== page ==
Then becoming violent, the men of Sodom try to break into Lot's house, but the angels stop the men by striking them blind.
The next morning, because the angels will soon destroy Sodom and its denizens, they urge Lot to flee with his wife and daughters to escape the cataclysm. Ironically, the Bible then says that the Lord was merciful to Lot (vs. 16), merciful to a man who offered his own daughters to be raped (vs. 8)! The enigma here is not so much the apparent forgiveness of Lot, but the inconsistency. Why would God, merciful and gracious (Ex. 34:6), and full of compassion (Ps. 145:8), show mercy to such a man as Lot, but withhold mercy from the innocent Midianite women and children? God has condemned the innocent but pardoned the guilty, despite his being extolled as "just" in Is. 45:21 and Deu. 32:4.
Perhaps the believer is tempted to defend Lot by claiming that he had no choice but to offer his daughters to the men of Sodom. Had he been a respectable father, however, Lot would have protected from the aggressors not only his visitors, but his daughters as well, and by physical force if necessary. Instead, Lot cowers to the men of Sodom, offering his daughters to them in verse 8. In a parallel with Israel's treatment of the Midianite captives, discussed above, God rewards Lot's turpitude and cowardice by sparing him from annihilation, as he rewards the Israelites for their cruelty by granting them the spoils of war.
Punishment by fire is yet another response to transgression that most civilized people regard as draconian. Even advocates of "an eye for an eye" justice would reserve such drastic retribution as fire for the most heinous crimes. Although one could argue easily that murder, rape, enslavement, and child abuse are indeed heinous crimes (and this list of four is certainly not exhaustive), whether burning at the stake is a suitable punishment even for these offenses is, at the very least, debatable. What transcends debate, however, is the gross absurdity of treating breaches of courtesy, and other comparatively minor transgressions, as capital crimes.
Nonetheless, in Num. 11:1 the Lord punishes some querulous Israelites by killing them with fire -- not for a heinous crime like murder, rape, enslavement, or child abuse -- not even for a crime -- but for the act of complaining:
The people were complaining about their circumstances, including culinary ones, recalling the fish, cucumbers, melons, leeks, onions, and garlic that they evidently had enjoyed in Egypt (Num. 11:5), despite their captivity there.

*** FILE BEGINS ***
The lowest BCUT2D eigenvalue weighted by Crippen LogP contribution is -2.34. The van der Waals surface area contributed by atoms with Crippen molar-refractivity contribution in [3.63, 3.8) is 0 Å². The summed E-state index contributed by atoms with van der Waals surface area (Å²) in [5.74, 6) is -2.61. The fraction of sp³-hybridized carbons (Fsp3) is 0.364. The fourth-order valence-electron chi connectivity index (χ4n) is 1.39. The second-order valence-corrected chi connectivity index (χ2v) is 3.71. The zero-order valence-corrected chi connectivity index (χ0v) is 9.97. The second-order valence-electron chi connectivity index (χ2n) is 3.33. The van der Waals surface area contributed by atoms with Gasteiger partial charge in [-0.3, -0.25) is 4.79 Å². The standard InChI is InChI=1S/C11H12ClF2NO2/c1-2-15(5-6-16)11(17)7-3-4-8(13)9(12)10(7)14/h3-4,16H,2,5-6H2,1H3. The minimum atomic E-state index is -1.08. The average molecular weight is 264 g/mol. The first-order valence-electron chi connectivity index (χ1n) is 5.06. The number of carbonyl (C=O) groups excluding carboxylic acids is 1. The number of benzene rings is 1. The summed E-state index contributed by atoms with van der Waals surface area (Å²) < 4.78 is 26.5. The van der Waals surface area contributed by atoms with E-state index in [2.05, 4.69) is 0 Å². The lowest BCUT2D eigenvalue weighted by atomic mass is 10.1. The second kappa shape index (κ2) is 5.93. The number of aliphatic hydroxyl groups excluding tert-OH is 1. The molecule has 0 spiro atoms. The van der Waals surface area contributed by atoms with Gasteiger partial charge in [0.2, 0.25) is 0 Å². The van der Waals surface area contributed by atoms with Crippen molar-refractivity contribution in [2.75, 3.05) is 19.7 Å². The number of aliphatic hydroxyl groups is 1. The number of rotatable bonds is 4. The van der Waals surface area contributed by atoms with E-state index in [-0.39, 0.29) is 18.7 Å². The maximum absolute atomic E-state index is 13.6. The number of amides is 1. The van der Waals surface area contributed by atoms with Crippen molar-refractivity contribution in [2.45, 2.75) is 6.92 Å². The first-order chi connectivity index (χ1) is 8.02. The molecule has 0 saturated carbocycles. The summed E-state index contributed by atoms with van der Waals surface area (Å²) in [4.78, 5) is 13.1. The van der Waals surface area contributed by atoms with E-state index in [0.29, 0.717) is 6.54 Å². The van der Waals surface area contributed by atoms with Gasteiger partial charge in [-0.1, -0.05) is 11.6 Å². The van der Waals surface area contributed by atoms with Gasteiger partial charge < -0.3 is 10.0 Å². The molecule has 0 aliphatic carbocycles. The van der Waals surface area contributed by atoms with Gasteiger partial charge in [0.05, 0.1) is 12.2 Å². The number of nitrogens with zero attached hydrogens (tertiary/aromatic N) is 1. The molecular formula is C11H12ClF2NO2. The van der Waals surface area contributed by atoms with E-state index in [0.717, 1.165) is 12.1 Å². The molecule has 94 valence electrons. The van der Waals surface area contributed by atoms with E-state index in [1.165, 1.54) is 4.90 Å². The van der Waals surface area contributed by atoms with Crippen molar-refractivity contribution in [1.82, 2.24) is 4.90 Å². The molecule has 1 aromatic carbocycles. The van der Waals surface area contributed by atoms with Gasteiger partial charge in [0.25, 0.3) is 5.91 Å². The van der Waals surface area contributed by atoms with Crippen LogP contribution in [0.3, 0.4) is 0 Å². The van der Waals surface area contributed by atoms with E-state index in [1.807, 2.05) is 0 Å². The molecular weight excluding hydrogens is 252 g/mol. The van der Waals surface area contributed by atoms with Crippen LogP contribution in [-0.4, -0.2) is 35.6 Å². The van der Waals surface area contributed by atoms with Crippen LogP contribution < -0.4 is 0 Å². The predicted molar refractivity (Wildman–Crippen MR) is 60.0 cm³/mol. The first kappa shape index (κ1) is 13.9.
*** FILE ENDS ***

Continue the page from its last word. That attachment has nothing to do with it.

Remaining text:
He again punishes the Israelites for complaining in Num. 21, though not by fire this time, but by snakebite:
In punishing complaining with fire and snakebite, God is not only acting contrary to the myriad biblical characterizations of him as good, just, and merciful, but he is also, and perhaps more notably, ranking the impropriety of complaining as worse than the crimes of murder, rape, enslavement, and child abuse. Thus, not only does complaining become a capital crime, but a capital crime for which fire and snakebite are seemingly fitting penalties.
To justify this gradation of wrongs, the believer might reply that it is not the admittedly trivial offense of complaining per se for which God punishes the Israelites; rather, he punishes them for some substantial transgression that manifests in their complaining -- perhaps ingratitude for the Lord's having delivered them from bondage in Egypt, or a lack of faith that the Lord will thereafter meet their needs. Are ingratitude and faithlessness, however, capital crimes commensurate with murder? What transgression implicit in these two passages from Numbers is more egregious than rape, enslavement, or child abuse, the last of which encompasses offering one's own daughters to be raped?
Child abuse is a recurring theme in the Old Testament, with both God and his prophets seeming to lack the respect due children in general. God's role in the killing of the Midianite children, and of the children who presumably lived in Sodom and Gomorrah as well, I have discussed already. In Lev. 26:22 God threatens to "send wild beasts among [the Israelites], which shall rob [them] of [their] children...", and in Jer. 6:11 the prophet warns that even children are not exempt from the Lord's wrath:
Later, in the 18th chapter of Jeremiah, the prophet angrily urges the Lord to starve, and then slaughter, the children of certain unrepentent wayward Israelites:
The reasons for Jeremiah's gruesome petition are (a) the refusal of the children's parents to heed the prophet's admonitions (vs. 18), (b) the parents' plotting against him (vs. 18), and (c) the parents' ingratitude for his prior intercession with the Lord on their behalf (vs. 20).
The principle that punishment should befall the transgressor's innocent child(ren) pervades the Old Testament, even though the Lord decrees that